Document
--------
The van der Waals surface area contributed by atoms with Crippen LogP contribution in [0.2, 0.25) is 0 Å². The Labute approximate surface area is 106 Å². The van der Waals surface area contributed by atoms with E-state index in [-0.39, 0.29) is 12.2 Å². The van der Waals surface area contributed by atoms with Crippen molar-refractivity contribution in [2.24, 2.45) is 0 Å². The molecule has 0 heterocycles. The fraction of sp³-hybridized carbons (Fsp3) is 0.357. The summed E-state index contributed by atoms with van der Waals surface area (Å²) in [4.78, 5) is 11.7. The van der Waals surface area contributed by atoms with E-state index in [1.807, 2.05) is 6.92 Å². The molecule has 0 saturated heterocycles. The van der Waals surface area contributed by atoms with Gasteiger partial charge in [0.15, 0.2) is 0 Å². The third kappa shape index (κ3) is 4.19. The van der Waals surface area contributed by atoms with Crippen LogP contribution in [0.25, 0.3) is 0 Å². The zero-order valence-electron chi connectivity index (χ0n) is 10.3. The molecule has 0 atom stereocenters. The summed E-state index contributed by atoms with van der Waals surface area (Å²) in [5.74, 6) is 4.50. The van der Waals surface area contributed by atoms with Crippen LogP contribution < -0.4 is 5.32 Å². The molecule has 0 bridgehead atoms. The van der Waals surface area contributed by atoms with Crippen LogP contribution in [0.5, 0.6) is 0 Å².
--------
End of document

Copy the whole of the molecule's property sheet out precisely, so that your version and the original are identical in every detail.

The van der Waals surface area contributed by atoms with Crippen LogP contribution in [0.2, 0.25) is 0 Å². The Labute approximate surface area is 106 Å². The van der Waals surface area contributed by atoms with E-state index in [-0.39, 0.29) is 12.2 Å². The van der Waals surface area contributed by atoms with Crippen molar-refractivity contribution in [2.24, 2.45) is 0 Å². The molecule has 0 heterocycles. The fraction of sp³-hybridized carbons (Fsp3) is 0.357. The summed E-state index contributed by atoms with van der Waals surface area (Å²) in [4.78, 5) is 11.7. The van der Waals surface area contributed by atoms with E-state index in [1.807, 2.05) is 6.92 Å². The molecule has 0 saturated heterocycles. The van der Waals surface area contributed by atoms with Gasteiger partial charge in [0.15, 0.2) is 0 Å². The third kappa shape index (κ3) is 4.19. The van der Waals surface area contributed by atoms with Crippen LogP contribution in [0.25, 0.3) is 0 Å². The zero-order valence-electron chi connectivity index (χ0n) is 10.3. The molecule has 0 atom stereocenters. The summed E-state index contributed by atoms with van der Waals surface area (Å²) in [5.74, 6) is 4.50. The van der Waals surface area contributed by atoms with Crippen LogP contribution < -0.4 is 5.32 Å². The molecule has 0 bridgehead atoms. The van der Waals surface area contributed by atoms with Crippen LogP contribution in [0.5, 0.6) is 0 Å².